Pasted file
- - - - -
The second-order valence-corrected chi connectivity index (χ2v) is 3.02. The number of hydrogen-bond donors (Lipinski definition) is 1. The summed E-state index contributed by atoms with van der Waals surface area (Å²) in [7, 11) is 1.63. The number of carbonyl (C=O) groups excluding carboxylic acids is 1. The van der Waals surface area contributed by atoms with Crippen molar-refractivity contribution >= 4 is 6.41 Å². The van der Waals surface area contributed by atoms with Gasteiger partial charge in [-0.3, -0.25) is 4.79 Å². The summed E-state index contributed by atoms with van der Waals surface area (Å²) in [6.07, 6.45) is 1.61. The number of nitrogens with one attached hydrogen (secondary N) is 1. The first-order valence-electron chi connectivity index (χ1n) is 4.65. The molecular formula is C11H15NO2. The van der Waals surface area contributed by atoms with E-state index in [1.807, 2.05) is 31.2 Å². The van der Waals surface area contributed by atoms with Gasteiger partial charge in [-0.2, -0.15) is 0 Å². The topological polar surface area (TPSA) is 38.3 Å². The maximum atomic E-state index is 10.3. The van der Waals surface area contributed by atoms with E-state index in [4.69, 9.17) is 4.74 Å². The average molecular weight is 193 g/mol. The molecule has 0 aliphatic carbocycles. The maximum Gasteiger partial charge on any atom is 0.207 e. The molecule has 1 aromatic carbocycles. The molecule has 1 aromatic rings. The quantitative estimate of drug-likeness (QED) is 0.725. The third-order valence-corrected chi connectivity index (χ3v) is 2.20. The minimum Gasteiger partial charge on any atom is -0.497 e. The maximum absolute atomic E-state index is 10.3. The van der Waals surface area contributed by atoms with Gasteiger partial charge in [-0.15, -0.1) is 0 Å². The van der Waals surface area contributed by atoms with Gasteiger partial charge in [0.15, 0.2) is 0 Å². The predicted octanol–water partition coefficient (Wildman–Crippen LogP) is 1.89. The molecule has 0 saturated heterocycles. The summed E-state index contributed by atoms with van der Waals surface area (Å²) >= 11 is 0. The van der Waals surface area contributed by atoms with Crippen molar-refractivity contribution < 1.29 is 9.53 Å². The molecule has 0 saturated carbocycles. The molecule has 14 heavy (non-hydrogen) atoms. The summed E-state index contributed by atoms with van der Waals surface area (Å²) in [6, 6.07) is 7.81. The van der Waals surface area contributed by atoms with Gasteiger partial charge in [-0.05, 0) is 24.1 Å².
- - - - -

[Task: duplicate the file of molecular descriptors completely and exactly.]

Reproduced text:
The second-order valence-corrected chi connectivity index (χ2v) is 3.02. The number of hydrogen-bond donors (Lipinski definition) is 1. The summed E-state index contributed by atoms with van der Waals surface area (Å²) in [7, 11) is 1.63. The number of carbonyl (C=O) groups excluding carboxylic acids is 1. The van der Waals surface area contributed by atoms with Crippen molar-refractivity contribution >= 4 is 6.41 Å². The van der Waals surface area contributed by atoms with Gasteiger partial charge in [-0.3, -0.25) is 4.79 Å². The summed E-state index contributed by atoms with van der Waals surface area (Å²) in [6.07, 6.45) is 1.61. The number of nitrogens with one attached hydrogen (secondary N) is 1. The first-order valence-electron chi connectivity index (χ1n) is 4.65. The molecular formula is C11H15NO2. The van der Waals surface area contributed by atoms with E-state index in [1.807, 2.05) is 31.2 Å². The van der Waals surface area contributed by atoms with Gasteiger partial charge in [-0.2, -0.15) is 0 Å². The topological polar surface area (TPSA) is 38.3 Å². The maximum atomic E-state index is 10.3. The van der Waals surface area contributed by atoms with E-state index in [4.69, 9.17) is 4.74 Å². The average molecular weight is 193 g/mol. The molecule has 0 aliphatic carbocycles. The maximum Gasteiger partial charge on any atom is 0.207 e. The molecule has 1 aromatic carbocycles. The molecule has 1 aromatic rings. The quantitative estimate of drug-likeness (QED) is 0.725. The third-order valence-corrected chi connectivity index (χ3v) is 2.20. The minimum Gasteiger partial charge on any atom is -0.497 e. The maximum absolute atomic E-state index is 10.3. The van der Waals surface area contributed by atoms with Gasteiger partial charge in [-0.15, -0.1) is 0 Å². The van der Waals surface area contributed by atoms with Gasteiger partial charge in [0.15, 0.2) is 0 Å². The predicted octanol–water partition coefficient (Wildman–Crippen LogP) is 1.89. The molecule has 0 saturated heterocycles. The summed E-state index contributed by atoms with van der Waals surface area (Å²) >= 11 is 0. The van der Waals surface area contributed by atoms with Crippen molar-refractivity contribution < 1.29 is 9.53 Å². The molecule has 0 saturated carbocycles. The molecule has 14 heavy (non-hydrogen) atoms. The summed E-state index contributed by atoms with van der Waals surface area (Å²) in [6, 6.07) is 7.81. The van der Waals surface area contributed by atoms with Gasteiger partial charge in [-0.05, 0) is 24.1 Å².